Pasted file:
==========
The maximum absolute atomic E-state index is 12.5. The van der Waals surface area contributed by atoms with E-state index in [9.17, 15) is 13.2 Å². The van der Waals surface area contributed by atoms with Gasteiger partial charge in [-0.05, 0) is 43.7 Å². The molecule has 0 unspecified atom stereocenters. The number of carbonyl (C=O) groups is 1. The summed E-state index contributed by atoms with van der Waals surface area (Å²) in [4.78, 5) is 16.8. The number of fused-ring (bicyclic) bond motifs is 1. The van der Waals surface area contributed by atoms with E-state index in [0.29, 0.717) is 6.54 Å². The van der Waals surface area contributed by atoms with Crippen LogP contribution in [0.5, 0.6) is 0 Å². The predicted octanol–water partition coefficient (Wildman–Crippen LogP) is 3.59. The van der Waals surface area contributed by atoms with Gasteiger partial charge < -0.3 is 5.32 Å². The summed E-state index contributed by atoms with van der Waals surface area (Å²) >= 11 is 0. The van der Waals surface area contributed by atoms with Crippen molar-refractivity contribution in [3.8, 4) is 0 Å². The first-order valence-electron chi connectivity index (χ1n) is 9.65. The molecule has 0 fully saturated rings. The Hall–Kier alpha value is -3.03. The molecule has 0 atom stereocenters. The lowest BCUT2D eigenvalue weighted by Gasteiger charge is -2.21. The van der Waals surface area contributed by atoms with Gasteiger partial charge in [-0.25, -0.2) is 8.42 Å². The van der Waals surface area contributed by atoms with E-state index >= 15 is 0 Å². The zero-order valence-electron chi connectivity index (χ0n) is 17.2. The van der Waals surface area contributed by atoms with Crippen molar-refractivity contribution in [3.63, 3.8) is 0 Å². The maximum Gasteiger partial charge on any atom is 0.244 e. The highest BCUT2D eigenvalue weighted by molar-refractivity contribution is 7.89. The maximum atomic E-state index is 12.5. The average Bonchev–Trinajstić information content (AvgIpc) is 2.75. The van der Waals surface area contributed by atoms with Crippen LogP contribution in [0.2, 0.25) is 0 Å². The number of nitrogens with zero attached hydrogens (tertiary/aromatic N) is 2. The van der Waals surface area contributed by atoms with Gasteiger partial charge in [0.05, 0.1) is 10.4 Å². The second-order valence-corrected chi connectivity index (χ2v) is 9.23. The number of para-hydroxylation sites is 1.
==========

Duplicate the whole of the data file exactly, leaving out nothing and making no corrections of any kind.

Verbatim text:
The maximum absolute atomic E-state index is 12.5. The van der Waals surface area contributed by atoms with E-state index in [9.17, 15) is 13.2 Å². The van der Waals surface area contributed by atoms with Gasteiger partial charge in [-0.05, 0) is 43.7 Å². The molecule has 0 unspecified atom stereocenters. The number of carbonyl (C=O) groups is 1. The summed E-state index contributed by atoms with van der Waals surface area (Å²) in [4.78, 5) is 16.8. The number of fused-ring (bicyclic) bond motifs is 1. The van der Waals surface area contributed by atoms with E-state index in [0.29, 0.717) is 6.54 Å². The van der Waals surface area contributed by atoms with Crippen LogP contribution in [0.5, 0.6) is 0 Å². The predicted octanol–water partition coefficient (Wildman–Crippen LogP) is 3.59. The van der Waals surface area contributed by atoms with Gasteiger partial charge < -0.3 is 5.32 Å². The summed E-state index contributed by atoms with van der Waals surface area (Å²) >= 11 is 0. The van der Waals surface area contributed by atoms with Crippen molar-refractivity contribution in [3.8, 4) is 0 Å². The first-order valence-electron chi connectivity index (χ1n) is 9.65. The molecule has 0 fully saturated rings. The Hall–Kier alpha value is -3.03. The molecule has 0 atom stereocenters. The lowest BCUT2D eigenvalue weighted by Gasteiger charge is -2.21. The van der Waals surface area contributed by atoms with Gasteiger partial charge in [-0.25, -0.2) is 8.42 Å². The van der Waals surface area contributed by atoms with E-state index >= 15 is 0 Å². The zero-order valence-electron chi connectivity index (χ0n) is 17.2. The van der Waals surface area contributed by atoms with Crippen molar-refractivity contribution in [3.63, 3.8) is 0 Å². The maximum Gasteiger partial charge on any atom is 0.244 e. The highest BCUT2D eigenvalue weighted by molar-refractivity contribution is 7.89. The maximum atomic E-state index is 12.5. The average Bonchev–Trinajstić information content (AvgIpc) is 2.75. The van der Waals surface area contributed by atoms with Crippen LogP contribution in [0.2, 0.25) is 0 Å². The number of nitrogens with zero attached hydrogens (tertiary/aromatic N) is 2. The van der Waals surface area contributed by atoms with Gasteiger partial charge in [0.05, 0.1) is 10.4 Å². The second-order valence-corrected chi connectivity index (χ2v) is 9.23. The number of para-hydroxylation sites is 1.